Today, a 17-year-old who commits a crime in 41 states plus the District of Columbia is prosecuted in the juvenile justice system, yet Texas remains one of nine states that charges 17-year-old offenders as adults based on an antiquated Texas law that dates back to 1918. North Carolina and New York are even more backwards—they also charge 16-year-olds as adults.
Since 2009, five states have changed the law to prosecute all ages under 18 in the juvenile justice system. Beginning in 2009 with Connecticut, Mississippi, Massachusetts, Illinois, and New Hampshire continued this trend in 2010, 2012, 2013, and 2014, respectively.
In Texas, even though 17-year-olds cannot vote or buy cigarettes, they are considered adults for the criminal justice system. Modern science has shown that the brain of a 17-year-old is still developing and continues to develop well into the 20s. In fact, the auto insurance industry understands that teenage drivers are more impulsive and that is why rates are lower for 16 to 25-year-old drivers.
Furthermore, in adult prisons, these youth are particularly vulnerable to sexual abuse. As the Campaign for Youth Justice asserts, raising the age to be prosecuted in the criminal justice system to 18 will
limit children’s needless exposure to trauma, abuse, and criminality in adult prisons and jails. The juvenile justice system offers youth the resources needed to overcome traumatic experiences and rehabilitate after committing an offense.
Children have a particularly strong psychological capacity to learn from past decisions, if the opportunity is allowed. Creating more childhood trauma in a prison setting will do the opposite. Raise the Age legislation is therefore common sense: children cannot be funneled into the adult criminal justice system without long-term consequences to the youth, their communities, and to public safety.
In 2015, a bill in Texas to raise the age of majority to 18 had broad support but was not passed mainly because of budgetary reasons. Opponents of raising the age point out that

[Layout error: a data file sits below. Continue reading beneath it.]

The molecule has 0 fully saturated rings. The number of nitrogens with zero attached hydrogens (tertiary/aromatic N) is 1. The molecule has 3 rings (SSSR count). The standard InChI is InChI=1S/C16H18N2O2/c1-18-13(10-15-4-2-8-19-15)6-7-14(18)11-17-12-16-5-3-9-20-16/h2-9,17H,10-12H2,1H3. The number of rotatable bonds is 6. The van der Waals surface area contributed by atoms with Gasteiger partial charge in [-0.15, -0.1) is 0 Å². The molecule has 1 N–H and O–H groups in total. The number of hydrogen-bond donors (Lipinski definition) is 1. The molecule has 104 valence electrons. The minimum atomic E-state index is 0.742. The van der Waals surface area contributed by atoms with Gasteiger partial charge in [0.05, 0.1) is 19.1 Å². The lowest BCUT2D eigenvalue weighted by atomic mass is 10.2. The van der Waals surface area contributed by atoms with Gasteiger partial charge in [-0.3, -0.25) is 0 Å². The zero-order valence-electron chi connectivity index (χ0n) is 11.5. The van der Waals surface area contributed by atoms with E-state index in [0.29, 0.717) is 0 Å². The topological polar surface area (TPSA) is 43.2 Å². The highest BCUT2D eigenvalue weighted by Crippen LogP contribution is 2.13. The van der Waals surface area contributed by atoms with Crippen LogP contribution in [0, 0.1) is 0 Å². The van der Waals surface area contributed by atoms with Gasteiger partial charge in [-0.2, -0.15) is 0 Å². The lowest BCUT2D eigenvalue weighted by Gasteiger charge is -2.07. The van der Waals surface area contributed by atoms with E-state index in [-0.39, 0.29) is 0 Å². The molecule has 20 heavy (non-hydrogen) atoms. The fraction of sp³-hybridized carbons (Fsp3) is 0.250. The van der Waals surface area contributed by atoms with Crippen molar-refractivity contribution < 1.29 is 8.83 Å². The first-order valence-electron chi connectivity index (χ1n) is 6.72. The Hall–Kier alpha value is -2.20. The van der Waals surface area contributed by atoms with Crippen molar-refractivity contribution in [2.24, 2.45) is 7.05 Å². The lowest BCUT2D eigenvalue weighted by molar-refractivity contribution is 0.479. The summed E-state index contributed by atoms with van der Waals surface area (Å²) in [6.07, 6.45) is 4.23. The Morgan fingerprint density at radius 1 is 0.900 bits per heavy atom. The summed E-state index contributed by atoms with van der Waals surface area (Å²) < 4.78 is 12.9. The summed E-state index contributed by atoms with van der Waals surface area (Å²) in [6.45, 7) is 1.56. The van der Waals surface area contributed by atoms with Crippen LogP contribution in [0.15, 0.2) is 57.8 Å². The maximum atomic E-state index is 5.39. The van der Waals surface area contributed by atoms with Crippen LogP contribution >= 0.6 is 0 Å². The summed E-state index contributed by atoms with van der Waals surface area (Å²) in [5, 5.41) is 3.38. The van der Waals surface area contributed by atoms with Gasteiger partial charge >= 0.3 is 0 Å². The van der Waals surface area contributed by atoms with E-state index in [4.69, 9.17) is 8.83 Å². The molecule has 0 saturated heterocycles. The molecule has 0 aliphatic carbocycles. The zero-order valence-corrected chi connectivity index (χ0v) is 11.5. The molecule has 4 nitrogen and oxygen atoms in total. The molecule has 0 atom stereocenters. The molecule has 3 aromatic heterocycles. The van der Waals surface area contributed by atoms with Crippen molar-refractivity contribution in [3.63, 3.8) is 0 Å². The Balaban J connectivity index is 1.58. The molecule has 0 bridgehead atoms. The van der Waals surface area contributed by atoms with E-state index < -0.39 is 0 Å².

It is more expensive to house juveniles in facilities or handle their probation since they are legally entitled to education, treatment, and other programming that is not required for adults. A report commissioned by the Texas Legislature last year found that it costs $366.88 per day to house a youth in a juvenile facility and $50.04 to house an adult prisoner. Adult probation is $2.99 per day, and juvenile probation is $22.42.
However, supporters of the measure contend the economic long-term benefits are far greater. According to UT professor Michele Deitch, current data based on state laws suggests that most 17-year-olds sent to the juvenile system will receive probation. A sexual abuse scandal at TYC units in 2007 rocked Texas’ juvenile justice system and led to more juveniles being sent to community-based programs. Within five years, the number of youth incarcerated in the state’s juvenile facilities fell from 4,700 to less than 1,500. All over the country, juvenile delinquency rates have been falling. If this downward trend continues, juvenile facilities will have sufficient beds for the few 17-year-olds who are not put on probation.
Furthermore, there are other cost-saving benefits. In the juvenile system, 17-year-olds will receive more programming and are more likely to rehabilitate and become productive taxpaying members of society rather than burdens on taxpayers. A Texas legislative report estimates that “each youth who is rehabilitated can save taxpayers between $1.7 million and $2.3 million in future criminal justice costs.” In other words, an investment in our troubled youth today will save money.
Finally, in addition to the stigma and shame, a public criminal record impacts a juvenile’s access to education, employment and housing. By treating 17-year-olds as adults in the criminal system, we are giving up on children by saying that there is no hope for rehabilitation and that punishment is the only option. As a result, many young lives are ruined in the process.
In 2017, Texas should change the law and treat 17-year-olds as juveniles. It is the right thing to do.